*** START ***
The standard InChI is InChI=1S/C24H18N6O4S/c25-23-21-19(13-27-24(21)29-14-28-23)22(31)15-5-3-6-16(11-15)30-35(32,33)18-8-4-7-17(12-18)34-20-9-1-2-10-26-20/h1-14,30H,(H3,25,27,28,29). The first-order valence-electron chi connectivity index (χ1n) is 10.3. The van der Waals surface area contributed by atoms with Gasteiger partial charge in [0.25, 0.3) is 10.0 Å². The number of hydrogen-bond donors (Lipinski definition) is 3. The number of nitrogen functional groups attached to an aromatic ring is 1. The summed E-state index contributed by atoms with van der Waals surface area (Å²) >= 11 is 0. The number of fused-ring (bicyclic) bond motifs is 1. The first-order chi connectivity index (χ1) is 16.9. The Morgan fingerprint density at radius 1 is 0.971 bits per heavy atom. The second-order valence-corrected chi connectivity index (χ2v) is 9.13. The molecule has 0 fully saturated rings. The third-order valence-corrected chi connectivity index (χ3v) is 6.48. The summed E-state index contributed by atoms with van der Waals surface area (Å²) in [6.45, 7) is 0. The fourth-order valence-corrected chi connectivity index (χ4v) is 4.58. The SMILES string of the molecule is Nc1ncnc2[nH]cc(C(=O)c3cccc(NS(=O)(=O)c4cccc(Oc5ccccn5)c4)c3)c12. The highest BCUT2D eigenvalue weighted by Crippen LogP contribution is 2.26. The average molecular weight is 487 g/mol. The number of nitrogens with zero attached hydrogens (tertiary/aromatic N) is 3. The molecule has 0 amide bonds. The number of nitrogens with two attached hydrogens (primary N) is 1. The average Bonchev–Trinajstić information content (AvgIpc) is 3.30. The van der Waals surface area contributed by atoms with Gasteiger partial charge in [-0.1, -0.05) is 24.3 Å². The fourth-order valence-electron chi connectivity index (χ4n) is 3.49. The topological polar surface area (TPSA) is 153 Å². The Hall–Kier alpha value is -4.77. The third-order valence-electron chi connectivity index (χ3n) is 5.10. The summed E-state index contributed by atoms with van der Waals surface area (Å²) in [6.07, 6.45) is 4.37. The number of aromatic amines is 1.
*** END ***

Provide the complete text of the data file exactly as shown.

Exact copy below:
The standard InChI is InChI=1S/C24H18N6O4S/c25-23-21-19(13-27-24(21)29-14-28-23)22(31)15-5-3-6-16(11-15)30-35(32,33)18-8-4-7-17(12-18)34-20-9-1-2-10-26-20/h1-14,30H,(H3,25,27,28,29). The first-order valence-electron chi connectivity index (χ1n) is 10.3. The van der Waals surface area contributed by atoms with Gasteiger partial charge in [0.25, 0.3) is 10.0 Å². The number of hydrogen-bond donors (Lipinski definition) is 3. The number of nitrogen functional groups attached to an aromatic ring is 1. The summed E-state index contributed by atoms with van der Waals surface area (Å²) >= 11 is 0. The number of fused-ring (bicyclic) bond motifs is 1. The first-order chi connectivity index (χ1) is 16.9. The Morgan fingerprint density at radius 1 is 0.971 bits per heavy atom. The second-order valence-corrected chi connectivity index (χ2v) is 9.13. The molecule has 0 fully saturated rings. The third-order valence-corrected chi connectivity index (χ3v) is 6.48. The summed E-state index contributed by atoms with van der Waals surface area (Å²) in [6.45, 7) is 0. The fourth-order valence-corrected chi connectivity index (χ4v) is 4.58. The SMILES string of the molecule is Nc1ncnc2[nH]cc(C(=O)c3cccc(NS(=O)(=O)c4cccc(Oc5ccccn5)c4)c3)c12. The highest BCUT2D eigenvalue weighted by Crippen LogP contribution is 2.26. The average molecular weight is 487 g/mol. The number of nitrogens with zero attached hydrogens (tertiary/aromatic N) is 3. The molecule has 0 amide bonds. The number of nitrogens with two attached hydrogens (primary N) is 1. The average Bonchev–Trinajstić information content (AvgIpc) is 3.30. The van der Waals surface area contributed by atoms with Gasteiger partial charge in [-0.1, -0.05) is 24.3 Å². The fourth-order valence-electron chi connectivity index (χ4n) is 3.49. The topological polar surface area (TPSA) is 153 Å². The Hall–Kier alpha value is -4.77. The third-order valence-electron chi connectivity index (χ3n) is 5.10. The summed E-state index contributed by atoms with van der Waals surface area (Å²) in [6.07, 6.45) is 4.37. The number of aromatic amines is 1.